Sort of Dry and Very Shaken

Lisa McGirr. Photo by Kathleen DooherLisa McGirr. Photo by Kathleen Dooher
By Robert O'Neill

When you hear the term “Prohibition,” what comes to mind? Mobsters? G-men with axes smashing barrels of bootlegged liquor? Hip flasks and speakeasies? Stern, misguided temperance workers? Jubilant men toasting its repeal in crowded bars?

Prohibition—the 18th Amendment to the Constitution of the United States, forbidding the sale, manufacture, and transport of liquor—lasted only from 1920 to 1933, but it has lived on in the popular imagination. That may be because of the outsize personalities of its protagonists, or because it has been mined so well and so long for its entertainment value.

In the minds of scholars, however, Prohibition’s afterlife was a short one. Sandwiched between the Progressive Era and World War I on one end, and the Depression and the New Deal on the other, the history of the United States’ remarkably bold attempt to legislate alcohol consumption has attracted little academic interest perhaps because it seemed there was little to learn from such a spectacular failure.

“Once we get to 1920, that’s kind of it,” says Lisa McGirr RI ’13, a professor of history at Harvard University. “There was a sense that this was a crazy endeavor and its consequences didn’t last beyond its years.”

McGirr disagrees with 
this understanding. In the book she was working on during her year at Radcliffe, Prohibition and the Making of Modern America, she argues that the “Noble Experiment” of Prohibition reshaped
 the country in fundamental ways: it laid the groundwork for the growth of the federal state, the rise of modern liberalism, and the birth of the religious Right, among other things.

Take, for example, the Williamson County liquor wars. Located in southern Illinois coal country, Williamson County was in many ways a microcosm for the forces unleashed by Prohibition. It had a mix of native Protestants and predominantly Catholic immigrants. Law enforcement was lax and liquor readily available. By 1924, everything boiled over into open warfare.

The Ku Klux Klan, which nationally had grown from a start-up fringe organization to a multimillion-member force in less than five years, won the enthusiastic support of local preachers with its pledge to get tough on illegal liquor. It asked for—and received—support from the federal government’s top Prohibition official. Hundreds of men, many of them members of the Klan, were deputized. They raided speakeasies and arrested scores of suspected bootleggers. Then, buoyed by their success, they started raiding private homes, many of them belonging to Italian immigrants. Their tactics turned off many of those who had historically supported temperance and Prohibition and galvanized the immigrants.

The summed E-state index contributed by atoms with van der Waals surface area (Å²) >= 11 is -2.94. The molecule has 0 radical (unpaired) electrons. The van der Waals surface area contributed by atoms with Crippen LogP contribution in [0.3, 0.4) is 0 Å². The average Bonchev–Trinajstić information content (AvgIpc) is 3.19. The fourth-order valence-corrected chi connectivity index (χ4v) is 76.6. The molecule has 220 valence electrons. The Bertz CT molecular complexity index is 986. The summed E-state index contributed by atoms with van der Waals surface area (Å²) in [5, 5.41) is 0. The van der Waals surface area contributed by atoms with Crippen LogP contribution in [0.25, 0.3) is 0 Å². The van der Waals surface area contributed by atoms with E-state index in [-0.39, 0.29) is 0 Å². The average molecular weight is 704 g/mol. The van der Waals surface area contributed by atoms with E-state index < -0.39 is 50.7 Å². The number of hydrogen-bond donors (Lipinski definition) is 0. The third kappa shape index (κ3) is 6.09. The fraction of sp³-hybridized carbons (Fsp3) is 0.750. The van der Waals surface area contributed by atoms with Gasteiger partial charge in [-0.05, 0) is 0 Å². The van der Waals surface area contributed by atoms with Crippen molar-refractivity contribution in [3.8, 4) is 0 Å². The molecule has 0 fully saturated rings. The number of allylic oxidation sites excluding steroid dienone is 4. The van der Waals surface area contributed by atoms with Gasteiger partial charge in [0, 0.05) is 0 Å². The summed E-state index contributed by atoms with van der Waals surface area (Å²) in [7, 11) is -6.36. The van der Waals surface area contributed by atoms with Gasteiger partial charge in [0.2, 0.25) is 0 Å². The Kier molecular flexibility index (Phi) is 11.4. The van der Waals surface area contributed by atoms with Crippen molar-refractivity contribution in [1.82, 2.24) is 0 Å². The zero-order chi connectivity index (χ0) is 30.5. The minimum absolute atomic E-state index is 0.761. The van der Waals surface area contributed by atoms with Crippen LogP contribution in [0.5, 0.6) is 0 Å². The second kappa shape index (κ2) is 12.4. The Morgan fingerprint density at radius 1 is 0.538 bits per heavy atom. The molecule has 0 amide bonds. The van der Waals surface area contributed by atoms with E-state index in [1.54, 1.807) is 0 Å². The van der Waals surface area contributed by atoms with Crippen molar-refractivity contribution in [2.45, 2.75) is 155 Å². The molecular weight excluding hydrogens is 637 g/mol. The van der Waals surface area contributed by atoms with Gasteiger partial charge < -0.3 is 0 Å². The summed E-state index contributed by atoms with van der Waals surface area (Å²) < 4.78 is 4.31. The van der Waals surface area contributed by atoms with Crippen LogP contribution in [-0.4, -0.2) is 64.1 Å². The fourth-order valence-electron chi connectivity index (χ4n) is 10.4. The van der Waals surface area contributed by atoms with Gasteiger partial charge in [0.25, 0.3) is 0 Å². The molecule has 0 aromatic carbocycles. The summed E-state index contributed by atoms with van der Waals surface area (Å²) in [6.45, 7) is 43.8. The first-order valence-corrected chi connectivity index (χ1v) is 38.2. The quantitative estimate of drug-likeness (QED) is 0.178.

In that forgotten story, which McGirr has revived through painstaking research, are many of the threads of modern America.

The grievances of white ethnics with the ban on liquor and with the way they were targeted in its enforcement increasingly pushed them into the arms of the Democratic Party and helped create a national sense of working-class identity. White ethnic voters’ support for Al Smith, the notoriously “wet” Democratic presidential candidate in 1928, would eventually help Franklin Delano Roosevelt win the White House in four consecutive elections.

Also, violence and lawlessness like that in Williamson County persuaded many supporters of Prohibition that the idea of linking moral reform and economic reform—a cornerstone of the earlier Progressive movement—was perhaps untenable and intolerable in practice. This led to a liberalism that was still willing to pursue regulation but without a moral edge.

The growth of the Ku Klux Klan was testimony to the deep frustration many Protestant Americans felt about the crime surrounding liquor and the burgeoning diversity and modernity around them. This “army of dry enforcers,” McGirr writes, “were galvanized into a vibrant mobilization to shore up their vision of a dry and righteous Protestant nation,” and were the first generation of what would become known as the religious Right.

McGirr, who held an ACLS Frederick Burkhardt fellowship at Radcliffe, is the author of Suburban Warriors: The Origins of the New American Right (Princeton University Press, 2001). In that book, she looked at the rise of the modern Right in the suburban tracts of Orange County, California, where
 a mix of anti-Communists, evangelicals, and Libertarians created a political vanguard that would eventually help elect Ronald Reagan to the White House.

In Suburban Warriors, McGirr blended social history with political history—trying to understand how ordinary experiences intersect with institutional politics. In Prohibition, she followed her interest in religiosity and politics to an earlier intersection but maintained her focus on the lives of ordinary men and women.

“In studying Prohibition, there’s a cast of characters that are known to everybody,” McGirr says, referring to such figures as Wayne Wheeler, the chief lobbyist of the Anti-Saloon League, and Mabel Walker Willebrandt, the assistant US attorney general, who was known as “First Lady of the Law” for her role in enforcing Prohibition. But McGirr’s work tries “to shift the lens away from those usual suspects and really understand a different group and a different set of figures and therefore add a newer and richer perspective.”

Her research unearthed stories—in newspapers, court records, archives, and elsewhere—from Oregon to Virginia. McGirr says she would not have been able to do it without the undergraduate Radcliffe Research Partners made available during her fellowship at the Institute.

ROBERT O'NEILL is the editor of the Harvard Kennedy School Magazine.

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